Tuesday, August 03, 2021

THE USE OF THINGS

There's a river outside, and there are mosquitoes. Still air, humidity, and something rustling down below the veranda. Which is very probably this evening's dinner. The idea of taking a typewriter with one into this area was not practical, no writing will get done, and even the ballpoint pens don't work. The pencil barely smudges the moist paper before ripping it.

The idea of smoking a pipe or a cigar is very nice.
The supply of cigars has developed mildew.
The pipe tobacco never dries.
Matches don't work.
A friend in the tropics bemoans the difficulty of getting supplies from the temperate zone. Luxury goods from England or California would relieve the tedium, he says, and what he means is marmalade, the newspaper, coffee, and better weather.

It was his typewriter. Parts of it are stuck. Can we make it function? We shall make do with the tools at hand. Ashes from the cooking fire are as good a gentle abrasive as any, and there is soap to get the muck off our hands. Ashes and vegetable oil. Then soap. Then set it near the fire, because residual moisture in the wheels will attract ants.

It finally ended up working again, after a fashion.
The paper had to be gently encouraged.
And the typed text had halos.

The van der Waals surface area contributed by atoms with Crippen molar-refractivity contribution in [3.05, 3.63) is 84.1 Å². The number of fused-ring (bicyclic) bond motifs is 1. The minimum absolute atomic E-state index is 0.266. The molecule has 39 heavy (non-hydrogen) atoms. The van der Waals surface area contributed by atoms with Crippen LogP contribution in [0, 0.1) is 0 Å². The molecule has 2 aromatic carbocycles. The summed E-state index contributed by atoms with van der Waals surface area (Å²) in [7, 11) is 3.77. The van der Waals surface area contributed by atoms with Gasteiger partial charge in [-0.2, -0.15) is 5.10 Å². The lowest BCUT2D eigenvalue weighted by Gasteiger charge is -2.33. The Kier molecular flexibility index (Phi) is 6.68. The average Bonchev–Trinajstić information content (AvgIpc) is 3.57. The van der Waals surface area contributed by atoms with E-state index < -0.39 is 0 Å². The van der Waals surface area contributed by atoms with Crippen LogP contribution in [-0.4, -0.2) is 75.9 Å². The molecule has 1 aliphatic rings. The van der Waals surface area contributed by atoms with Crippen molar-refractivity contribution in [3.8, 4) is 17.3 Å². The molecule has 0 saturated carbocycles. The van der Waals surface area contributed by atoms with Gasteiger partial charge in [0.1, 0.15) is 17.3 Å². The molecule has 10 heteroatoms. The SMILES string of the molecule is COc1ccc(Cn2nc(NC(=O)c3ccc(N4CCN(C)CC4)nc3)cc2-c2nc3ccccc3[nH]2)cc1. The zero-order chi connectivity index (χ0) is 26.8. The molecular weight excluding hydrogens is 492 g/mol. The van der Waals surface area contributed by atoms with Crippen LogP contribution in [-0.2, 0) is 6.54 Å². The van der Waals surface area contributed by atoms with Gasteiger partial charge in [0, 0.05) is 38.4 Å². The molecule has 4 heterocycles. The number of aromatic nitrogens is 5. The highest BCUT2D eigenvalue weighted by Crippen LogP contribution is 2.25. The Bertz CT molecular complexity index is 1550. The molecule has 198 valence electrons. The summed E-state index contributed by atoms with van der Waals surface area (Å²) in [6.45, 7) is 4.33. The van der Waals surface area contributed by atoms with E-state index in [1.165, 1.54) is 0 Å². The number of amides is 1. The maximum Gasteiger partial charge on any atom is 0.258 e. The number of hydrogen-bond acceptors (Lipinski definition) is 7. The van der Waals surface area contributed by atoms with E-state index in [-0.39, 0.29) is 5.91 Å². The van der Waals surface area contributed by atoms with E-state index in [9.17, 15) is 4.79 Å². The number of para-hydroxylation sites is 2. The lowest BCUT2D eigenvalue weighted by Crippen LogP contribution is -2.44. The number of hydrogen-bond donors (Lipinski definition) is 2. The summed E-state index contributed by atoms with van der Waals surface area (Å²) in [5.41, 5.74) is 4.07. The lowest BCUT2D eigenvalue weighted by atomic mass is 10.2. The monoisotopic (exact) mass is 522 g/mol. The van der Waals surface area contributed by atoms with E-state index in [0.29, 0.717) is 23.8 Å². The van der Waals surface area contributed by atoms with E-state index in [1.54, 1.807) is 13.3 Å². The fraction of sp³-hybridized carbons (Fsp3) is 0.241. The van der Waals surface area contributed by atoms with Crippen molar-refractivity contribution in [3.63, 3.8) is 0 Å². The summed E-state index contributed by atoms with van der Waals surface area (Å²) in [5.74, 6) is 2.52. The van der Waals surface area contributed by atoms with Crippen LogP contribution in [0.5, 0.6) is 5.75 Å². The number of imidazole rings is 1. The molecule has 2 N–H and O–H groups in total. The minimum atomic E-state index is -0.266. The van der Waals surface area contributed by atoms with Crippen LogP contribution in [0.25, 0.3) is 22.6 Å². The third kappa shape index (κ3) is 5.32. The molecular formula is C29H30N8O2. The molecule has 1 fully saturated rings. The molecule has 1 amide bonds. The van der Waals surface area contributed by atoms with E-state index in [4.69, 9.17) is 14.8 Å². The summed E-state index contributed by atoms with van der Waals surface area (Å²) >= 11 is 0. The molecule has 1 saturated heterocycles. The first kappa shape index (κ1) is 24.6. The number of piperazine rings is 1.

What you need, in this climate, are fountain pens and Parker ink. And, probably, non-glossy paper to draw on. Glossed paper has a layer of starch and pipe-clay that is too hydrophilic, and will turn to slime. These are things I hadn't thought about before. And I'm discovering ever new uses for baby powder, specially formulated for this region. It probably has strong chemical dessicants. Might even contain insecticidal stuff. Best not think about it.

There is a reason cigarettes come in tins.
Tight tins keep the bugs out.

I never did open the big bottle of Kaopectate.
But the aspirin started falling apart.


AFTERWORD

When I was still living in the Netherlands, a friend in his fifties was chosen by the Dutch Catholic Church's missionary branch to head into the tropics to a headhunting tribal area. He was an absolute agnostic, damned well a complete atheist, but he was a water engineer, and they probably thought that drainage and irrigation would be of more immediate benefit, time to worry about the souls later. They were probably right about that. He arranged to have twenty crates of whisky shipped ahead. The headhunters probably found that useful too.

I wonder if it was enough to last his four-year stint.
It's medicinal, and a good sterilizer.
Trade it for chickens.



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